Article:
- The Washington Times - Monday, September 17, 2012

Not sure whether President Barack Obama or Mitt Romney are stretching the truth? There’s an app for that.

The newly-released “SuperPAC App” uses audio recognition technology to instantly recognize political ads and inform voters whether the ads they are watching on television or the Internet have met the standards of an independent journalism group behind the tool. Users also can rate the ads.

The SuperPAC App, funded by the Knight Foundation, a nonprofit, nonpartisan group that uses technology to promote transparency and open government, is one of a growing number of apps tracking the political ads surrounding the election. The program is designed to recognize ads and provide the viewer contextual information — who sponsored the ad, how much they paid for it and where it’s running.

“It helps voters cut through all the noise,” said Dan Siegel, one of the founders of Glassy Media, the firm that built the app to combat the web of confusion spun by all the super PACs popping up. “It would be a nice outcome if it in any way prevented politicians from lying in the future. Perhaps, they’ll decide it’s going to be harder for them to hide where their money comes from or tell bold face lies.”

Glassy Media is a digital production company that was hatched in the Massachusetts Institute of Technology’s Media Lab.

The iPhone app — it’s not available on Android — debuted Aug. 22 as the top free news app in the Apple Store. It also cracked the top 100 for all free apps.

The creators of the SuperPAC App are considering expanding it to U.S. Senate and House elections, as well as elections in other countries, if it performs well in this presidential election.

“We’ve thought about applying this same concept, this same technology to other elections,” Mr. Siegel said.

Several other political apps are similar to the SuperPAC App. “Ad Hawk,” developed by the Sunlight Foundation, another nonprofit, nonpartisan open government group, has a similar app for the iPhone, and, unlike the SuperPAC App, it’s also available for Android phones and can work on radio ads, as well.

Nimblebot, another Web company founded by MIT students, built “Reactvid.com,” which marks different political ads as “true,” “false,” or “ambiguous.”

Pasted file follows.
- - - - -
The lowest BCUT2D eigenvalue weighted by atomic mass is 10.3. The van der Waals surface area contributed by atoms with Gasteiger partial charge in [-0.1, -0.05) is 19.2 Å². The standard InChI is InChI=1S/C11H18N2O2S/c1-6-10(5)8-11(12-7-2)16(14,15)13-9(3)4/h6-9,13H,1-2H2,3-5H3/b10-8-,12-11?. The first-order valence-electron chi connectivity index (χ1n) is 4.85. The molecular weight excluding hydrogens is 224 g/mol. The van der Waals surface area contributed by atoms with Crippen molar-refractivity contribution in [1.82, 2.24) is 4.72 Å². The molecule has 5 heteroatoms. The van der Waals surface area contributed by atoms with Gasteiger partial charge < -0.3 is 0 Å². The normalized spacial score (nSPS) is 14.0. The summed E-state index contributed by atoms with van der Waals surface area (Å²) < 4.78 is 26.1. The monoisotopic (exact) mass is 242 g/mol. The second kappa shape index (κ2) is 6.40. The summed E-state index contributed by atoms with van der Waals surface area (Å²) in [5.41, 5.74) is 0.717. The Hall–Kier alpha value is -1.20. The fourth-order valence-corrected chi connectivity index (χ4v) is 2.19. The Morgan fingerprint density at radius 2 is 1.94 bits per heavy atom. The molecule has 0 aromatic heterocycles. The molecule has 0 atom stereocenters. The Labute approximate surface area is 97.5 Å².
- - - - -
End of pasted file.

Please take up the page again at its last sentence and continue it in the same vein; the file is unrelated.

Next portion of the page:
The politically tuned apps are similar to music-based apps like “Shazam” that tell users what songs they are listening to.

“This is information that, otherwise, might be too boring or time-consuming to find,” Mr. Siegel said. “We’re adding the bubble gum flavor to the medicine, we’re creating something that’s fun to use, that’s cool.”

These political apps are hoping to bring more transparency to the era of super PAC politics.

“Super PACs are new … and they’re overwhelming and confusing and often frustrating, and we wanted to do something to address that,” said Jennifer Hollett, co-founder at Glassy Media. “We hope that our app encourages people to tune in, instead of tune out.”

This is the first presidential campaign since the Supreme Court’s landmark Citizens United decision, which unleashed restrictions on super PACs.

The groups, and the amount cash they generate, have mushroomed since the 2010 ruling: The Federal Elections Commissionlists 699 on its website.

OpenSecrets.org, another nonpartisan group promoting more transparency in government says super PACs have raised nearly $350 million and spent more than $240 million on ads in this cycle.

Restore Our Future, a group that supports the Romney campaign, has raised more than $89 million, while Priorities USA Action, a group that supports the Obama campaign, has raised more than $25 million. Mr. Romney has the backing of four of the top five super PACs.

“I thought it was shocking there was so much money going into the campaigns, even in a bad economy,” Mr. Siegel said. “It’s basically the size of a small stimulus package, essentially going into television ads.”

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